Cap 4.0-14.0 cm broad, unevenly convex, expanding to plano-convex; margin incurved, then decurved to upturned, frequently wavy; surface moist, more or less glabrous in youth, whitish when unexposed, becoming appressed-fibrillose, light-grey to greyish-brown over a pallid background, the center sometimes covered with a whitish bloom, older specimens occasionally splotched greyish-black; context white, soft in age, up to 1.0 cm thick, rapidly thinning toward the margin; odor and taste strongly of raw potatoes or cucumber.
Gills notched, close, broad, up to 1.2 cm in width, whitish in youth, dingy-buff at maturity, developing dull rusty-brown areas on the edges and faces; lamellulae in up to four series.
Stipe 5.0-13.0 cm long, 2.0-3.5 cm thick, straight, solid, enlarged to sub-bulbous at the base; surface of apex white with furfuraceous scales, appressed fibrillose below, sometimes tinged ochre, bruising vinaceous-brown; partial veil fibrillose-membranous, forming a thin, evanescent medial to superior ring.
Spores 8.5-11.0 x 4.0-6.0 µm, smooth, elliptical in both views, slightly inequilateral, i.e. with a flat side in profile, contents granular at maturity, hilar appendage inconspicuous, inamyloid; spore print white.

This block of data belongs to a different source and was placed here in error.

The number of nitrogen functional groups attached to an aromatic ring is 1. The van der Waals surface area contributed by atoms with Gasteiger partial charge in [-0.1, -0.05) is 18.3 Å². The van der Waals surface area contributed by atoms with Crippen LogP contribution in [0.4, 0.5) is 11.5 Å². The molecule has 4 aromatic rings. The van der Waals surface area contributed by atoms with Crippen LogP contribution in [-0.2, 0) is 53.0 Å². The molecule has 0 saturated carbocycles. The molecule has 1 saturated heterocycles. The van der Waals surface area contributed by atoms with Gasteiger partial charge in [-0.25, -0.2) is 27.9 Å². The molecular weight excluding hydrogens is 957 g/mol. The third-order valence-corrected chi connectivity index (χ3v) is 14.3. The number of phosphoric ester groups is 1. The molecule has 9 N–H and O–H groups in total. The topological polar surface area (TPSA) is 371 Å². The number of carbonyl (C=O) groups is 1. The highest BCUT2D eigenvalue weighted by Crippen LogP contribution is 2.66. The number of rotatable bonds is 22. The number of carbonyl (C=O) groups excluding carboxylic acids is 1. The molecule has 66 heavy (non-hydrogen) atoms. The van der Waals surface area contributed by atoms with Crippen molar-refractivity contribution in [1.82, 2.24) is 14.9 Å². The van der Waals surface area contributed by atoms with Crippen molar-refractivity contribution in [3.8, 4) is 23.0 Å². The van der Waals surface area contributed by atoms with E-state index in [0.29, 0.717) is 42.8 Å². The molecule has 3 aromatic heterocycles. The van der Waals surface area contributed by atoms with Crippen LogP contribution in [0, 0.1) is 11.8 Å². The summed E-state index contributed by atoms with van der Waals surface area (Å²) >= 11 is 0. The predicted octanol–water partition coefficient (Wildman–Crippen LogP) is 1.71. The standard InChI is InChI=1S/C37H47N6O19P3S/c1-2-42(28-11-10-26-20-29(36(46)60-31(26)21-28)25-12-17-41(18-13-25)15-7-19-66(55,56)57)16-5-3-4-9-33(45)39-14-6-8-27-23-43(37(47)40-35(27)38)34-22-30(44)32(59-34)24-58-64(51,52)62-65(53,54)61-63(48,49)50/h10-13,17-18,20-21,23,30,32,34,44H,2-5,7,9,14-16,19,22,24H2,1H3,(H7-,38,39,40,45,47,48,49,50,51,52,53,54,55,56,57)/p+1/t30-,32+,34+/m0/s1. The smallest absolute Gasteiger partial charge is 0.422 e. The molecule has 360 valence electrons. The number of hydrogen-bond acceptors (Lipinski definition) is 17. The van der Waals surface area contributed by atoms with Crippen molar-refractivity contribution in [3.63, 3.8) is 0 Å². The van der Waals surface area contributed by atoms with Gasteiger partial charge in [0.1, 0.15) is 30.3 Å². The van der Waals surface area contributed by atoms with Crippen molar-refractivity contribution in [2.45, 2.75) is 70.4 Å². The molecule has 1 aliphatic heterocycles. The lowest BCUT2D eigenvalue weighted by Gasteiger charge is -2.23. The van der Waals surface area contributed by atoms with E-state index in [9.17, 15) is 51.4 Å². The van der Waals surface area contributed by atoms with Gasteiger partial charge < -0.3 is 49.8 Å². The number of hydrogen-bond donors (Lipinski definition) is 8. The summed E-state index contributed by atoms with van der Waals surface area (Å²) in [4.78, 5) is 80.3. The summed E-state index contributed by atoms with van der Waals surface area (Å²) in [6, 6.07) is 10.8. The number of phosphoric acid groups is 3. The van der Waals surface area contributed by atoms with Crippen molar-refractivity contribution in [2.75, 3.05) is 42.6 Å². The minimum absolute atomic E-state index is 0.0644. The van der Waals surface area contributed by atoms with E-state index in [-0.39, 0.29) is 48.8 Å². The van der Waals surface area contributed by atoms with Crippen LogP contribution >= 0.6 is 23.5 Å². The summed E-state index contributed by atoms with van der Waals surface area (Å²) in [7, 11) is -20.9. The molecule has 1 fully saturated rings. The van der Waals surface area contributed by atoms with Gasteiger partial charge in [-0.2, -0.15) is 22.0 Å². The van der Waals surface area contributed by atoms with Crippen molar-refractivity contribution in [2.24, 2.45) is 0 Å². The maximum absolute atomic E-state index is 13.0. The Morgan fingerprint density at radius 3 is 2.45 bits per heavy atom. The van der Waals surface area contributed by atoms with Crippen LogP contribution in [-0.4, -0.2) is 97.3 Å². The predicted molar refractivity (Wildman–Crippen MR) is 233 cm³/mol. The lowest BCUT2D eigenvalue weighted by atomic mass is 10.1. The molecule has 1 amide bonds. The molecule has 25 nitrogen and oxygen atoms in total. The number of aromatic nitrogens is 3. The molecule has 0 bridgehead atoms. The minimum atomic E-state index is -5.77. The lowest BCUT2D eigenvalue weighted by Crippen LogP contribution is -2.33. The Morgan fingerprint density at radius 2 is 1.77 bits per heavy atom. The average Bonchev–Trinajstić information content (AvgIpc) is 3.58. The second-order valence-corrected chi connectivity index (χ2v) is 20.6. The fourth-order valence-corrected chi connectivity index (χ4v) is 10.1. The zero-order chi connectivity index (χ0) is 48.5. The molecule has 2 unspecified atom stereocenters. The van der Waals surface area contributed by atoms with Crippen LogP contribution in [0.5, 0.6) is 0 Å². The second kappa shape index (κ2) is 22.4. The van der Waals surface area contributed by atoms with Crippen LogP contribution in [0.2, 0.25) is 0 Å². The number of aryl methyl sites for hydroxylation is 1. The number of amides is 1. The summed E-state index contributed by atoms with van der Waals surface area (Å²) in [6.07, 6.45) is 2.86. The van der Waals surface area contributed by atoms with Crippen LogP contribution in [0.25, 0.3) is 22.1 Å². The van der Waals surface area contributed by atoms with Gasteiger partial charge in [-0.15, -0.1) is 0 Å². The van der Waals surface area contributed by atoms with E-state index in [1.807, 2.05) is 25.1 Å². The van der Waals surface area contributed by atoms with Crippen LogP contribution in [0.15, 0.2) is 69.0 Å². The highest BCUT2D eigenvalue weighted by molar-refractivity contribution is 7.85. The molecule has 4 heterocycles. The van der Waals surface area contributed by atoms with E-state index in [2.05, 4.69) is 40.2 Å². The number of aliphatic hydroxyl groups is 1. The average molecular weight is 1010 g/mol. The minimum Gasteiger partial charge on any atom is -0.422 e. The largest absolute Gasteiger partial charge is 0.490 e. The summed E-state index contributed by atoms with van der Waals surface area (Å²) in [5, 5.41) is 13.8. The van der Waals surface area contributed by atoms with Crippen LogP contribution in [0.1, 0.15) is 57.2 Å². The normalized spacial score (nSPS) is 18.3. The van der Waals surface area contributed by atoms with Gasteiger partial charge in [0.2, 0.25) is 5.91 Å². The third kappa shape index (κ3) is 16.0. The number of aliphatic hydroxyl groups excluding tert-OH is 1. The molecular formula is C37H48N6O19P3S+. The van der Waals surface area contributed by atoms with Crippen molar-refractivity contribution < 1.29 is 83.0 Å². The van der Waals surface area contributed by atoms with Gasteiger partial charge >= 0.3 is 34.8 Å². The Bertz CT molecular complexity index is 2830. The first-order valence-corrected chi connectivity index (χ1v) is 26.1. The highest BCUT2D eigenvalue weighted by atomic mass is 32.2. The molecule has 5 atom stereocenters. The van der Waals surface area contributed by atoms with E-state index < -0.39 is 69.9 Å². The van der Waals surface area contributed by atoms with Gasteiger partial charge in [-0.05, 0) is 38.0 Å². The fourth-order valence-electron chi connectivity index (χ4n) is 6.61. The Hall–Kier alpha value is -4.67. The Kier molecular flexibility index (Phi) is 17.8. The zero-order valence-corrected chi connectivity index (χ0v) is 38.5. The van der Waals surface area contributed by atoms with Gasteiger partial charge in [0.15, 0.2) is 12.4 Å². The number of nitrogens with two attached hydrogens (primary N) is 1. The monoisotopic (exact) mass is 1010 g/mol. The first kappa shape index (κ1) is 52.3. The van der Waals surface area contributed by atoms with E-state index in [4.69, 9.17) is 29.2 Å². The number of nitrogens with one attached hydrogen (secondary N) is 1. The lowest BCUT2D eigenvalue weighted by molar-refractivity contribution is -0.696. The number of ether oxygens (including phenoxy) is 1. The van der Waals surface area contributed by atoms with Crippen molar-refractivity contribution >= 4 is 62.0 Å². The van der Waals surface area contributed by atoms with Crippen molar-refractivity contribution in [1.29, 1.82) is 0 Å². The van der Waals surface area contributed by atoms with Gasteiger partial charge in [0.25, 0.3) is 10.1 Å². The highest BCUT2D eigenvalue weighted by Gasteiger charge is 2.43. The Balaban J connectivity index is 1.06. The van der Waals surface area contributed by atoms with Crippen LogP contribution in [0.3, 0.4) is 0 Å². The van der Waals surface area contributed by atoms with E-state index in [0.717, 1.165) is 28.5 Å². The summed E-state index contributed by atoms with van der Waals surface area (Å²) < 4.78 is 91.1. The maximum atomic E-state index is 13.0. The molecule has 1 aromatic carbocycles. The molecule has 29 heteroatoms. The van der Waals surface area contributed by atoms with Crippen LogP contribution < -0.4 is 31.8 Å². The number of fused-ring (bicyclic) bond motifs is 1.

Solitary to scattered in duff of montane conifers; fruiting in the spring shortly after winter snows have melted; common.
Tricholoma vernaticum is recognized as much by a strong cucumber odor as its macroscopic features, i.e. a robust stature, greyish appressed-fibrillose cap, and stipe with an inconspicuous ring. Montane mushroom hunters often find this spring species while excavating duff mounds for King Boletes. Not the prettiest of mushrooms, the drab appearance of Tricholoma vernaticum is not helped by the dirt that frequently adheres to its surface. Tricholoma vernaticum is sometimes confused with Tricholoma saponaceum. The latter, however, has a glabrous, variably-colored cap, a mixture of greys, yellows, and olives, a soapy odor, and a pointed pinkish stipe base. Another spring Tricholoma, but not likely to be confused with Tricholoma vernaticum because of size, is Tricholoma moseri. A diminutive mushroom, it has a dark-grey, squamulose cap, greyish rather than cream-colored gills, and lacks a potato/cucumber odor and ring